As of today, April 14, my Book 4, Saffron Street: Island Danger, is off to the editor!
That means many things, but for this moment, it allows me to start thinking about Book 5.
My next Botanic Hill Detectives mystery will have a problem wrapped around a long-deceased woman and the American poet, Edgar Allan Poe (1809 – 1849).
Research on one of my favorite American writers has begun. This is what I seek: Was Poe really insane as some critics, biographers, and readers down the centuries have proposed or propagated? Did he want or even earn the label, “The Master of the Macabre”?
I had an English professor years ago who contended that Poe was not mad, insane, obsessed with cemeteries, or even an odd bird. Rather, Poe was a hardworking, starving writer who had a difficult life. He was orphaned at the age of two and was eventually and inexplicably disinherited by his foster father John Allan. Poe quickly became disillusioned with his own life, turning to alcohol after the death of his young wife.
This particular professor was unhappy that two centuries later, many still promote the “insanity lie” about Poe. It was, in part, created by the writer’s adversary and uncomplimentary biographer, Rufus Griswold, who shortly after Poe’s death, made him out to be a womanizing, drug-fueled, immoral madman. Poe’s friends vehemently denied Griswold’s ruinous image. They claimed Poe was a misunderstood genius, not recognized in his own time.
Worse, perhaps, is how too many still consider Poe to have been a writer of horror without asking why his frequent themes, or motifs, were death and loss.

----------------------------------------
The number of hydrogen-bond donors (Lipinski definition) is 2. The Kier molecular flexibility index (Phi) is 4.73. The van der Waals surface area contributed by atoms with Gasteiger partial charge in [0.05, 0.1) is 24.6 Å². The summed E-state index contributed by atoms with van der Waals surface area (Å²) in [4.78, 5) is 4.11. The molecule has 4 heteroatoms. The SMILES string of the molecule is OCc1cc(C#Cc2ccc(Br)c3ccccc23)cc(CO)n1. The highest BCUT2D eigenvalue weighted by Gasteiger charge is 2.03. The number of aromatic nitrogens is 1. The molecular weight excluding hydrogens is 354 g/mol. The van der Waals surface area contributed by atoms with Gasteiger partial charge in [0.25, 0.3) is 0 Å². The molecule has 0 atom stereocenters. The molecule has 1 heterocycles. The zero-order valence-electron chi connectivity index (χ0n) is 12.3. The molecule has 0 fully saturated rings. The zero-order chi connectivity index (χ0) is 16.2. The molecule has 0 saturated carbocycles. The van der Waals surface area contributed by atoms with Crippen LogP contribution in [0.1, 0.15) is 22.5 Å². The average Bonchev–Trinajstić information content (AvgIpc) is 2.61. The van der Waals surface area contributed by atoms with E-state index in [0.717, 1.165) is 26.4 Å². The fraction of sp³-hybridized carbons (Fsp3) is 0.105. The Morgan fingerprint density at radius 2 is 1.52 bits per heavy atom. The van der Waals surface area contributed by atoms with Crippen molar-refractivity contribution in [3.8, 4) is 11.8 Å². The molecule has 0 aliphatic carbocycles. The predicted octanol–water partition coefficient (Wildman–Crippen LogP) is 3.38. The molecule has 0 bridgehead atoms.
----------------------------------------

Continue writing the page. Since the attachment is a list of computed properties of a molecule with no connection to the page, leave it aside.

So, why did Poe write stories and poems that haunt us? Was it because he was disillusioned with life, or was it perhaps from his acceptance of death’s inevitability with the horror being death’s unpredictable timing? Was it both?
Esther Lombardi wrote in her article “Edgar Allan Poe’s Detailed Philosophy of Death” (thoughtco.com, March 2, 2019) that “perhaps death was an escape.”
My former professor thought so, too, saying that through the writer’s stories, “Poe sought the outre–the bizarre, the unusual, the otherworldly–in an attempt to rise above life, to find death in life.” To escape his woes even briefly, especially the loss of his wife. His burdens could have also explained why his writing was rife with dying young women.
So, get a clue, Readers. I believe it’s important to ask then seek the truth about why authors write as they do and what inspires their frequent themes, so we don’t label them too quickly or worse–incorrectly. In real life, Poe was no gravedigger or an author to drag out just for Halloween. To think of him merely in those terms is to miss much about the man and his works.